Least Knowen and Most In Practice': The Nature and Utility of Practical Music In Early Modern English Thought

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Sircy, Elisha James
Jonson; Morley; Thomas; Music; Poetry; Renaissance; Spenser; Arts and Humanities; English Language and Literature
thesis / dissertation description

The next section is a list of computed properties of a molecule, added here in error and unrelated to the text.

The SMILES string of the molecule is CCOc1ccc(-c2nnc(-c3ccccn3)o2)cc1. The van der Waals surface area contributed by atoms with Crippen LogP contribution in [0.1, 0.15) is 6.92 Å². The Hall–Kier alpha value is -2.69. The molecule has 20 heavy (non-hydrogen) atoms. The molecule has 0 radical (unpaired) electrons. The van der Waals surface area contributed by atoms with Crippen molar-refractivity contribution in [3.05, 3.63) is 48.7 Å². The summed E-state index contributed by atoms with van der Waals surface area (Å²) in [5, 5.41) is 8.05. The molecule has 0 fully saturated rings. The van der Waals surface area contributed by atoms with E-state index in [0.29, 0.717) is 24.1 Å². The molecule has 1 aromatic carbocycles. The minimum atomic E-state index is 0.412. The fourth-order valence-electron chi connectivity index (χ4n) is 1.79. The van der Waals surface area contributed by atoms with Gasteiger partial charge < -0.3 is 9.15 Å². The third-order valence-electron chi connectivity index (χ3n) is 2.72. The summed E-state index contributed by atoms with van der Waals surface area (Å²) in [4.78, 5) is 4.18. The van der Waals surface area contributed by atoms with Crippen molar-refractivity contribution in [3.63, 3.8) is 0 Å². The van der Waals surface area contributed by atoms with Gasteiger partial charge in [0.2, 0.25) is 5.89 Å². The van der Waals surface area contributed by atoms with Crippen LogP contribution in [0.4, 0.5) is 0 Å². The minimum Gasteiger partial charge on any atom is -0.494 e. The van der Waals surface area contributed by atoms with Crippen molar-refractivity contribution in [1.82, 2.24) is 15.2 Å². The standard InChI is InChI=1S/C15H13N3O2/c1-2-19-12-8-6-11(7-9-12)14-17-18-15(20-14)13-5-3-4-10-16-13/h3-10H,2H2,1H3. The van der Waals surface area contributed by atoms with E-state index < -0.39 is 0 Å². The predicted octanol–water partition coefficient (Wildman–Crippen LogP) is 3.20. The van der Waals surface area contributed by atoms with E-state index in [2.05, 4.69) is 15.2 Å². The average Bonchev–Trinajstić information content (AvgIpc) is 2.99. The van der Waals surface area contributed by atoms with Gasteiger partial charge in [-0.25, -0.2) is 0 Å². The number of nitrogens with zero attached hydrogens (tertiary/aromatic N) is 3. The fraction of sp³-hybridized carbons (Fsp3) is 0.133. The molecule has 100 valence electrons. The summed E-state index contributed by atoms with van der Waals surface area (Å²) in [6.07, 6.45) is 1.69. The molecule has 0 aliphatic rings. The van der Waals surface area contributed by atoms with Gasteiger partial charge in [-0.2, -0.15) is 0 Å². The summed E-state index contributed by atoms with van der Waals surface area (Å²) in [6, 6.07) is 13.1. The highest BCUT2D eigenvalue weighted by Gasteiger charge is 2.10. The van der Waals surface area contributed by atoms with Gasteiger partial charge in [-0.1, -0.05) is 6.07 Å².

Early modern musicians divided their field into two sections: speculative and practical. While the speculative dealt with theoretical properties and mathematical proportions of music, the practical focused on the actual playing and composing of music. Looking at the writings of Thomas Morley, one of the most important English composers of the late 16th-century, we can discern particular elements of how he imagined the process of performing and writing music, elements which speak to the unique place and purpose of those activities. While past scholarship has sought to situate poetry, politics, and science in a background of musical theory, I am interested in how the physical activity of playing music works in relation to poetry and political authority. Using Morley as a representative figure, I will explore how practical music is figured in during this period and how those figures work in relation to other activities. Instead of hastily collapsing music, poetry, and politics, I want to view practical music in terms of its own functions and merits before comparing it to verse and governance.